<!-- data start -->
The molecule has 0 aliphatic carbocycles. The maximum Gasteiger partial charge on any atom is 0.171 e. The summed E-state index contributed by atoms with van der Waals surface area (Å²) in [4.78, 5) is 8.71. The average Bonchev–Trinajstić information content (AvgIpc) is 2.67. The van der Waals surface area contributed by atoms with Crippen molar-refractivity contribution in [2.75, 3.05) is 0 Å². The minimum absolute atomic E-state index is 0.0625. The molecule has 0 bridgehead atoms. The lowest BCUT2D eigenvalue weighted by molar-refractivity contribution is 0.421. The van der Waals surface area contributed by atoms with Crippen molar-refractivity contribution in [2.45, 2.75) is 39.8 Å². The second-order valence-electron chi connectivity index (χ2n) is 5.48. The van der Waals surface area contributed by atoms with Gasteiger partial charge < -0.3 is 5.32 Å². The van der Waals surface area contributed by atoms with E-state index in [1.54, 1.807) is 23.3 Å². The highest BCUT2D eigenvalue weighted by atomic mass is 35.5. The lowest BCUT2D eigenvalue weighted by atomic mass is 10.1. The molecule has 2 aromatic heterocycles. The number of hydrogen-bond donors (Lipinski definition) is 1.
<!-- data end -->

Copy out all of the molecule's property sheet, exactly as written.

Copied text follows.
The molecule has 0 aliphatic carbocycles. The maximum Gasteiger partial charge on any atom is 0.171 e. The summed E-state index contributed by atoms with van der Waals surface area (Å²) in [4.78, 5) is 8.71. The average Bonchev–Trinajstić information content (AvgIpc) is 2.67. The van der Waals surface area contributed by atoms with Crippen molar-refractivity contribution in [2.75, 3.05) is 0 Å². The minimum absolute atomic E-state index is 0.0625. The molecule has 0 bridgehead atoms. The lowest BCUT2D eigenvalue weighted by molar-refractivity contribution is 0.421. The van der Waals surface area contributed by atoms with Crippen molar-refractivity contribution in [2.45, 2.75) is 39.8 Å². The second-order valence-electron chi connectivity index (χ2n) is 5.48. The van der Waals surface area contributed by atoms with Gasteiger partial charge < -0.3 is 5.32 Å². The van der Waals surface area contributed by atoms with E-state index in [1.54, 1.807) is 23.3 Å². The highest BCUT2D eigenvalue weighted by atomic mass is 35.5. The lowest BCUT2D eigenvalue weighted by atomic mass is 10.1. The molecule has 2 aromatic heterocycles. The number of hydrogen-bond donors (Lipinski definition) is 1.